ChatGPT: A Cautious Field Guide 

GPT

Artificial Intelligence

Artificial Intelligence

January 25, 2023

ChatGPT: A Cautious Field Guide

Like any new technology, there are limitations and potential risks involved in using ChatGPT. Here are some measured ways to experiment with AI’s hottest new bot.

Words by Jon Hackett

Photography by Getty Images

Within just a few months, ChatGPT, the artificial-intelligence-driven chatbot launched by OpenAI in November, has gone mainstream. Though it’s essentially a prototype, the bot has the attention not only of Big Tech, but its competitive capital, too. On Monday, Microsoft announced its “multibillion dollar investment” in OpenAI, and now Google is bringing back founders Larry Page and Sergey Brin to help jump-start the company’s AI development. The ironic part is that Google actually pioneered some of the core technologies that helped OpenAI to create ChatGPT, which has the potential to disrupt its search engine business. 

This seemingly simple interface, run by “generative pre-trained transformers” (GPT), represents a huge leap forward in natural language processing (NLP). Without getting too deep into the technical details, this means AI-driven computers essentially have the ability to “understand” language in a remarkably humanlike way.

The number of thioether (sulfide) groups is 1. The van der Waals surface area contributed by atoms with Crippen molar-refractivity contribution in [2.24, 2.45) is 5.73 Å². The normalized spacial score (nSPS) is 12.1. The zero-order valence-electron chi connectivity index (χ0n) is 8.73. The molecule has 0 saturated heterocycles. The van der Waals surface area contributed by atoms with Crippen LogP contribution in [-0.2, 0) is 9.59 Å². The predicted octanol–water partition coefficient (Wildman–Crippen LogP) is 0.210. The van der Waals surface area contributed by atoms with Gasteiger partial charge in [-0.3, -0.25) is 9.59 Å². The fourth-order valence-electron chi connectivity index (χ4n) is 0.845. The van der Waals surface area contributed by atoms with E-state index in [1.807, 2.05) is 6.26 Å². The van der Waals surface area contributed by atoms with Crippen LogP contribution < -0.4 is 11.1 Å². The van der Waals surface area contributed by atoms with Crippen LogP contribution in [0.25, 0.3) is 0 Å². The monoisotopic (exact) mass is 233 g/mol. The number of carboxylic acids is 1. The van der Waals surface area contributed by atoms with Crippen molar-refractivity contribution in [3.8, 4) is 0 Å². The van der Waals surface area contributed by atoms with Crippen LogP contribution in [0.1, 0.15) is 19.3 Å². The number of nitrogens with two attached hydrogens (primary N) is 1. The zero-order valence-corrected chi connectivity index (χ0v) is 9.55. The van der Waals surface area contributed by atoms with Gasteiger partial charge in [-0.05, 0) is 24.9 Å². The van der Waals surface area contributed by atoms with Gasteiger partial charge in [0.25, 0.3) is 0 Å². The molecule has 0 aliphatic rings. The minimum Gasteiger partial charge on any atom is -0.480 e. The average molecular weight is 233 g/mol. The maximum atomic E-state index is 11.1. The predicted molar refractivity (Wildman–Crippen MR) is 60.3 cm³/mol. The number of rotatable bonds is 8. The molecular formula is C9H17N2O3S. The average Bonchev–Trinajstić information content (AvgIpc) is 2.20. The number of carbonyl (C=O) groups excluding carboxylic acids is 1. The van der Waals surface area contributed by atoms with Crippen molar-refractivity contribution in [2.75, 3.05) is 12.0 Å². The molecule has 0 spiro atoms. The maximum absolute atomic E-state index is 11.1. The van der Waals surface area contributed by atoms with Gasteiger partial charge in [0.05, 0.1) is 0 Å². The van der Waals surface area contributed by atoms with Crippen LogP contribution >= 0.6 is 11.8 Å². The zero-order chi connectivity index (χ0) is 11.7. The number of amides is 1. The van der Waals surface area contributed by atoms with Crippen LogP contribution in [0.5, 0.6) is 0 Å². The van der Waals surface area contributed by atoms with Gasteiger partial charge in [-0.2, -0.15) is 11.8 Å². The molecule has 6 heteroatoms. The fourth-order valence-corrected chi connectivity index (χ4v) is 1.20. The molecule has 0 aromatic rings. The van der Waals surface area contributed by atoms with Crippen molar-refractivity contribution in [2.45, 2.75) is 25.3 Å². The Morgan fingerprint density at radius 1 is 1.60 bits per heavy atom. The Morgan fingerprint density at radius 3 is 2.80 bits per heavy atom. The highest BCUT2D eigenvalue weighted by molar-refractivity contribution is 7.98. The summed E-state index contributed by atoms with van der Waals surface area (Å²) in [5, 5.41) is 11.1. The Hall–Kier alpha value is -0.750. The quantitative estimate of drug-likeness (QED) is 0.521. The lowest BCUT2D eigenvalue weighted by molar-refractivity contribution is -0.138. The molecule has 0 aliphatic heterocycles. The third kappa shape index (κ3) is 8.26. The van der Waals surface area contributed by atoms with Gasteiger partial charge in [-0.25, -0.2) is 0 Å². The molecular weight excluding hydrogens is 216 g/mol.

This brave new future is already here. This tech is going to show up as a core feature of new startups and as enhancements to many tools and products we use every day. Microsoft is already looking for ways to integrate it directly into its Office software and its Azure cloud computing platform, for example.

But only fools rush in. Like any new medium or technology, there are limitations and potential risks involved in using it.

Wait… Is This Safe?

One of the big limitations of ChatGPT is potential biases or inaccuracies in the training data. It’s a very large set, at around 800 gigabytes of data (in version 3), but even at that scale there’s a fair amount of room to get things wrong. Also, it’s important to note that OpenAI makes no guarantee that its chatbot’s answers will be factually accurate, and in many cases the responses are misleading. It’s better at creative, open-ended questions than highly specific questions with exact answers. For instance, CNET is reported to have used AI to write a series of explainer articles on its website, and the information about how interest rates for CDs work was incorrect.